Specifically, there’s a lot of attention on Samsung and LG, who are engaged in something of an 8K willy-waving contest. The Samsung Q900R is the first commercially ready 8K LCD TV, with a promised UK market date of October 2018. Fighting for the spotlight is the unnamed 88-inch LG 8K OLED, which could theoretically hit market in a couple of years.
With this in mind, I thought it might be fun to ask other key players in the industry what they make of this IFA ‘trend’ – and they didn’t disappoint.
Sony and Philips? Turns out they’re not really sold on 8K just yet.
First up was Toshi Ogura, Chief Distinguished Engineer at Sony. He admits he has an interest in 8K, but he doesn’t place such weight on resolution.
“Just introducing 8K doesn’t mean anything. Just resolution doesn’t mean anything.”
He refers to the other elements crucial to picture quality, such as colour and contrast. Sony did show off a prototype 8K TV at CES, but the company won’t be making that a retail product any time soon. The same show also featured a display of 10,000 nits’ brightness, which also isn’t heading to shelves.
“We built an 8K prototype, but it’s not our hobby. This is our hobby,” he says, pointing to the new Sony ZF9. “It’s difficult to balance the demands of 8K and the other elements. It takes time, and new technology.”
I point out that the ZF9 comes in 75 inches, which surely is an ideal candidate for 8K resolution. Perhaps there might be an 85-inch version some day in 8K?
“Today we don’t have those products yet,” he says. “But in the future, maybe.”
Next I spoke to Danny Tack, Director of Product Strategy and Planning for TP Vision, who makes Philips TVs. He’s a lot more gung-ho about his reservations, saying that he doesn’t think the industry is ready for 8K, as the dust from the last big TV resolution (4K) has barely settled.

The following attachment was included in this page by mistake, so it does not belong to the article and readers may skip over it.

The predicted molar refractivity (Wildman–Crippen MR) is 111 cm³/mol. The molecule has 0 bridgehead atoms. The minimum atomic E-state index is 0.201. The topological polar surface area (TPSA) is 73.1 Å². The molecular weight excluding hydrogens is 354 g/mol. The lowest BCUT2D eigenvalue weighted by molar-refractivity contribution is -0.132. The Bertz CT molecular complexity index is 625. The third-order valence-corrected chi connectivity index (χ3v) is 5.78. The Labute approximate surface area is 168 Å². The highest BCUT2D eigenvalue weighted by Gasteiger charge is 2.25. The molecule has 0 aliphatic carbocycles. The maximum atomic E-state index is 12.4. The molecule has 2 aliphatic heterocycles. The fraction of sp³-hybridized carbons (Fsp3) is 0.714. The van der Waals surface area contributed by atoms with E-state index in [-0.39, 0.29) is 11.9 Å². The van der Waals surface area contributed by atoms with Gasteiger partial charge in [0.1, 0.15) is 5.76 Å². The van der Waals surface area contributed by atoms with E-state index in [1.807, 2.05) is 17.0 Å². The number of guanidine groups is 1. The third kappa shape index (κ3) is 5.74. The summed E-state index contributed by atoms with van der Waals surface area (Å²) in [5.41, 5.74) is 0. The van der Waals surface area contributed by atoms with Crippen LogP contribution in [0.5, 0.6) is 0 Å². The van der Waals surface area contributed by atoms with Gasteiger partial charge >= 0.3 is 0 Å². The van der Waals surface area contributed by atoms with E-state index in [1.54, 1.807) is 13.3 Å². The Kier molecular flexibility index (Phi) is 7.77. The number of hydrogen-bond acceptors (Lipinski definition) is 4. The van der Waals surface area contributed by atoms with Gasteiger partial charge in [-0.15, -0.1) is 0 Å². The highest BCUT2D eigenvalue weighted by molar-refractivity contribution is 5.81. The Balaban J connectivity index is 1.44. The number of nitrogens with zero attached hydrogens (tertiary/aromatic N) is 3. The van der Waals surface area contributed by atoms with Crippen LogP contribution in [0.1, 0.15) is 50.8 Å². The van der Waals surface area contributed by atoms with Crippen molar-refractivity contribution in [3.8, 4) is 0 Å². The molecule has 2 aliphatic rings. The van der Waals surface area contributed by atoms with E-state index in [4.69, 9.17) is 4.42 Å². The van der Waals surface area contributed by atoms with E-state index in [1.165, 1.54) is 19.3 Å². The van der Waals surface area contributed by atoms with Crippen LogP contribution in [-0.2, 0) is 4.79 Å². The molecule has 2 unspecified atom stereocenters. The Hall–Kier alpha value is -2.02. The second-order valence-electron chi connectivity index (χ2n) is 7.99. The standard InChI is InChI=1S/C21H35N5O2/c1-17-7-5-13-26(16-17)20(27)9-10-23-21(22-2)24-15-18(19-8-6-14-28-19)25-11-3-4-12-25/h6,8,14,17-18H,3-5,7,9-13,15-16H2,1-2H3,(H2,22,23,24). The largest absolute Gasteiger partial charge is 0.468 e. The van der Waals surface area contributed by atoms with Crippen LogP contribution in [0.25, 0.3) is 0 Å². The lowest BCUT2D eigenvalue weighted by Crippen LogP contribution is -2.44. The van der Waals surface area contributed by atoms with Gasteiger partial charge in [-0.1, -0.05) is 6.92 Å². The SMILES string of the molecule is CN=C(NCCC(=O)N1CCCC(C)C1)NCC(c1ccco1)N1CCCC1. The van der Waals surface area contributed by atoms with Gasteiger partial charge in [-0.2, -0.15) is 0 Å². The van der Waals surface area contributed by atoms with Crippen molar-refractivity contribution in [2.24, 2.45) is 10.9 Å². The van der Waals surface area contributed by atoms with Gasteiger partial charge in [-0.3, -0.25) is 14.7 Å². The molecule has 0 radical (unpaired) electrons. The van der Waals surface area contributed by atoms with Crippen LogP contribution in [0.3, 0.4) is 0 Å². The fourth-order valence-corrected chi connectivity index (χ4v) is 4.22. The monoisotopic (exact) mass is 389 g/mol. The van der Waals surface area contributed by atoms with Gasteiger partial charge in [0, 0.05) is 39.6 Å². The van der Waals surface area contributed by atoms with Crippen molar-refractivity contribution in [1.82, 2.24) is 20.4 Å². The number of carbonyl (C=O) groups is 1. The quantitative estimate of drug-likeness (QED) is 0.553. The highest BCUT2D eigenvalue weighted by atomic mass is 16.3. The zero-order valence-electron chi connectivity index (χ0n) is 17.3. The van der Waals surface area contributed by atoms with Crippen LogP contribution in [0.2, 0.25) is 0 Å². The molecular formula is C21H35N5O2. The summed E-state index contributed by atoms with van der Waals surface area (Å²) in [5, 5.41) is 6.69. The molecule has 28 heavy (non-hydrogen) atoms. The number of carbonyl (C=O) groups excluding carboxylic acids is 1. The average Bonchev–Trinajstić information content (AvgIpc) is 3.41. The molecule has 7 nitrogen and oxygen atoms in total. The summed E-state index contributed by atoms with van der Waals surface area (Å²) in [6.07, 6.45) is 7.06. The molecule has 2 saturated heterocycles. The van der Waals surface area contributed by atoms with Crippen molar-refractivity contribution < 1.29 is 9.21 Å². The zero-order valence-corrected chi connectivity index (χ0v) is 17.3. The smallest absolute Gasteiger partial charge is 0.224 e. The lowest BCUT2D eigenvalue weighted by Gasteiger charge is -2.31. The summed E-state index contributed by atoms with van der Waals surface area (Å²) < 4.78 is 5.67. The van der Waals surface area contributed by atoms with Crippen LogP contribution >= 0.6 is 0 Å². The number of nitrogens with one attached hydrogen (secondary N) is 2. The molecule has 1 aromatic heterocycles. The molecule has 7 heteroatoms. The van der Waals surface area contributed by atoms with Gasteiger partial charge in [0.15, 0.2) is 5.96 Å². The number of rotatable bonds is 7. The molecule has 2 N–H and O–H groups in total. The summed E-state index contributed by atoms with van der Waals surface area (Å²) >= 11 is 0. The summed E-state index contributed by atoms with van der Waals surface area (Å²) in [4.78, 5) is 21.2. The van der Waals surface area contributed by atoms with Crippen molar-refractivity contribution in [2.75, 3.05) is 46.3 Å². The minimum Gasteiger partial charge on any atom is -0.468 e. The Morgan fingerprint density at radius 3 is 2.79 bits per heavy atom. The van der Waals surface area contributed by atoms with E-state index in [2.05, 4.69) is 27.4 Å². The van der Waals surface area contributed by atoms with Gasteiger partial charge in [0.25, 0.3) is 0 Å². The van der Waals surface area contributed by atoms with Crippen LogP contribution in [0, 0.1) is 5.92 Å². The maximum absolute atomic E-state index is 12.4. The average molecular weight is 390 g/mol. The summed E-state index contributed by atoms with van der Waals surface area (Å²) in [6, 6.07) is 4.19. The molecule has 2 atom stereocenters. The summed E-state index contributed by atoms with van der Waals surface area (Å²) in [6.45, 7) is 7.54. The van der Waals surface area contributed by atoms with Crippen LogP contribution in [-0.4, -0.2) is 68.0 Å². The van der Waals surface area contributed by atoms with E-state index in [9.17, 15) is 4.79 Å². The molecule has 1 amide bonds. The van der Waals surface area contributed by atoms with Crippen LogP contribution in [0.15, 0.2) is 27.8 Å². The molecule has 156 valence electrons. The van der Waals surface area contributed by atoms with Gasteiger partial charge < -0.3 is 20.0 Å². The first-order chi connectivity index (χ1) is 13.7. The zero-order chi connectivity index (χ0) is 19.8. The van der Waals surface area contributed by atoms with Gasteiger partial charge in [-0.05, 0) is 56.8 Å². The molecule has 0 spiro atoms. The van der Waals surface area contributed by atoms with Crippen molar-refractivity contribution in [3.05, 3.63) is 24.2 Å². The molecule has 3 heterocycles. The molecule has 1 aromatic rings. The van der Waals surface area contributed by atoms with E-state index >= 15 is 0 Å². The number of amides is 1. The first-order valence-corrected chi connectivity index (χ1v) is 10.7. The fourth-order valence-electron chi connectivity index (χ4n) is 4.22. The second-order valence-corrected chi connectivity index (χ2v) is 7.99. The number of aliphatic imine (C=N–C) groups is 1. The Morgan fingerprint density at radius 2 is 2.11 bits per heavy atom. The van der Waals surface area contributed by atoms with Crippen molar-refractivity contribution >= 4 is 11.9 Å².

Mr Tack would rather focus on the present, and he thinks the 8K conversation just is a distraction. He also didn’t waste the opportunity to give his own products a shout out.
“We have something nice here. The P5 processor on the Philips OLED903 can do great things for the consumer, with current 4K sources. Others do not have that strength and put their focus somewhere else.”
He does concede 8K can offer superior quality, but points out there are major limitations around TV sizes, which will limit the market. He’s sceptical about the reality of ordinary people buying large-format TVs in Europe.
“In the end, 8K will show better picture quality, but not on these screen sizes,” he gestures to a line of TVs in 55 and 65 inches. “You’ll have to go to 75 inches, minimum. Or 85. I don’t think there are too many living rooms in Europe that can hold an 85. The market there will have to grow for it to make sense. And then the 8K content will come much later. 8K can become something in the future but this is too early. What will people do, redecorate their living room, sit right in front of it? That’s not going to happen, is it?”
Whichever side of the argument you stand, it’s hard to deny that a massive 8K screen is quite a sight – superficial or otherwise.
What do you think of 8K? Is it another resolution revolution, or have we gone too far? Let us know by tweeting us @TrustedReviews